The Serial Killer’s Clamp

In Winter of 1998, I was staying in Talkneetna, a remote town in Alaska, hiking across vast areas of wilderness. I was several days into a particularly remote hike when I came across a cabin. I had no reason to believe that anyone had been in this area for years, and the snow surrounding the cabin had no tracks, so I decided to investigate further.

This was as ramshackle a cabin as one is likely to find. Constructed with logs and rope, it was clear that it had been assembled by a person with only a rudimentary understanding of how to build in the wilderness. Mounted above the door was a human skull with the antlers of a beast sewn into the bone. I must admit, even I, who am familiar with evil places, felt a chill crawl up my spine. Nevertheless, I gathered my courage and entered the cabin.

Inside I found a small fireplace which had not been lit in years. Desks and shelves lined the walls, littered with tools, papers, and other innocuous junk. There was a single bed in the back corner of the cabin, with a mattress which had decayed long ago. Resting atop it was a human skeleton.

Yet the dead person’s remains were not what captured my attention. Instead, I was drawn to the stone alter in the center of the room. It stood at waist-height, and there were hooks embedded into the stone, attached to chains, which laid unfurled, rusted, and frozen to the dirt floor.

In the center of the blood-stained alter was a notebook. Scribbled on the cover was, “The Diary of a Worthless Soul, his Maggot, the Unworthy Fiend”. The first pages bore scientific diagrams of skeletons, ligature systems, and capillary paths. As I continued flipping, I found maps of towns and trails in Alaska, sketches of demons and beasts, and notes detailing the movements of specific individuals throughout the week.

What truly made my skin crawl, though, were the pages upon pages of spells and incantations; detailed rights and rituals to summon demons, curse individuals, and pay homage to the devil. Most of these scribblings demanded the usage of human body parts, including specific descriptions, such as “eyeballs recently plucked from a middle-aged male”, and “the blood of a woman, freshly spilled.”

It was clear that evil had resided in this cabin. I quickly gathered whatever items I could; pens, pots, knives, daggers, various tradesmen’s tools, the notebook itself, and a rusted old Clamp. I left the skeleton untouched. I imagine these were the remains of the cabin-owner, and whatever evils he had brought upon himself I did not want transferred onto me.

Upon returning to Talkneetna, I packed up my things and headed to Anchorage, where I reported to the police what I had found. They informed me that they would investigate. I did not hear from them again, so I decided to instead do my own research.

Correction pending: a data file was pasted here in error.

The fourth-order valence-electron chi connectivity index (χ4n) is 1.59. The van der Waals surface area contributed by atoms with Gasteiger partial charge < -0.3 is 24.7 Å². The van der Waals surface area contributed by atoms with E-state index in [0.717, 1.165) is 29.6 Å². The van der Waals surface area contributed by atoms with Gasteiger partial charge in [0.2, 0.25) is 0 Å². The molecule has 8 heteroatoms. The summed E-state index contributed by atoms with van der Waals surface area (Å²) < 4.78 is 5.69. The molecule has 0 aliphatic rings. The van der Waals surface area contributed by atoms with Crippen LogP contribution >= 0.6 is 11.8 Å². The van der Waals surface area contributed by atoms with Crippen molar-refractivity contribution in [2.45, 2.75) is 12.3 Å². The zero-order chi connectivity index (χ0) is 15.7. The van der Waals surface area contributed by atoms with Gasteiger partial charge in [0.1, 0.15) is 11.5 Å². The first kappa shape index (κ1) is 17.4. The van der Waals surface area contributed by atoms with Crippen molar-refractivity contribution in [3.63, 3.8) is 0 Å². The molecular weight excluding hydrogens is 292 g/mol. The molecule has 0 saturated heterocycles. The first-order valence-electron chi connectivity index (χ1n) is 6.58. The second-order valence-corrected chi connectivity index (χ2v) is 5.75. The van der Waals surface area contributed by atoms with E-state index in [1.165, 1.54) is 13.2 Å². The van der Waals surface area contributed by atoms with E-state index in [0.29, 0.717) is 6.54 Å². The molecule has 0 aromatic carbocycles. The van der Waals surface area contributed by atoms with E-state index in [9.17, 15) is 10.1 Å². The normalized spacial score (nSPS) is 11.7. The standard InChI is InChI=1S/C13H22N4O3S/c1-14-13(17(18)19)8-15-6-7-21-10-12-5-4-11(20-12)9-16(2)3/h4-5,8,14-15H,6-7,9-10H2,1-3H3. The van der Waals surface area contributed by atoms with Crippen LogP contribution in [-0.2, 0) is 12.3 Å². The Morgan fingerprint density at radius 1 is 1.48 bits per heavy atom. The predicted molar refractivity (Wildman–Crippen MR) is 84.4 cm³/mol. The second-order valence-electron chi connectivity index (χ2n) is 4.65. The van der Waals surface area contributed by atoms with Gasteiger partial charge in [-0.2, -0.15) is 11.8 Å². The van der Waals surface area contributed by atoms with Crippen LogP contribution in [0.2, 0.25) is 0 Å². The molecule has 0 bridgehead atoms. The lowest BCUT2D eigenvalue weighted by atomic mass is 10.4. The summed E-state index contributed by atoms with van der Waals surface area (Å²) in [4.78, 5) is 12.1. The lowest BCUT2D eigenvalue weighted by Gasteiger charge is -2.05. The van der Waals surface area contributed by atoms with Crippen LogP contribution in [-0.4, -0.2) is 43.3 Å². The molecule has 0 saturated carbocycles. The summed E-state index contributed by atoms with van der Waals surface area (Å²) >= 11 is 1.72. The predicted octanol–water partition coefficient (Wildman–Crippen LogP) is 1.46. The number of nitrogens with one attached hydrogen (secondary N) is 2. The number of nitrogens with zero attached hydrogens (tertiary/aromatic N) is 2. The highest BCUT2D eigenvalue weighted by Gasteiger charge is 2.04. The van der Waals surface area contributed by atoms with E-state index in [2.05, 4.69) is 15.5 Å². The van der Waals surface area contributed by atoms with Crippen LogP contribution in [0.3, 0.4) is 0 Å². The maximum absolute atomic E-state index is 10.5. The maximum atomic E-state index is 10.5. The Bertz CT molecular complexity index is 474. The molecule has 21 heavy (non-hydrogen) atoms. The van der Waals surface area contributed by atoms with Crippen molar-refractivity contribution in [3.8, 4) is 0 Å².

I began by looking into missing persons reports from the 1970’s. I was not surprised to come across each of the names I found in the diary. Oliver English, a 37-year-old married man with a family, disappeared in 1972. Sophia Write, 17, was kidnapped from her backyard in 1974, and never seen again. Charlotte Montoya, 31, disappeared the following year. Jacob Kinsley, aged 24, disappeared 1976. Jennifer Woundston. Alexander Frontenac. Benny Wraxton. In the end, I found that all seven individuals tracked in the notebook had disappeared between 1972 and 1978.

I do not know exactly what the fate of these missing individuals was, but I do believe that terrible things were done to them. Between the various tools in the cabin and the detailed notes for spells, concoctions, and incantations, I can only imagine the nightmare that these poor souls endured before their eventual passing.

I do still hold many of the items I took from the cabin in my possession, including the diary itself. This, I do not believe I will ever part with, as I would not want the writings and recipes to fall into the hands of the wrong person.

However, I do feel that it is time I release some of these items from my collection. While I do not know if there is any residual power on them from the black magics which they were used for, it is possible. Regardless, the items carry with them a heaviness, a burden, which I can no longer endure.

To the person who purchases the Serial Killer’s Clamp, the item will be meticulously packaged, and delivered with a copy of its history. Thank you for reading this tall tale, and I wish you all the best.


J. W. Smithworth

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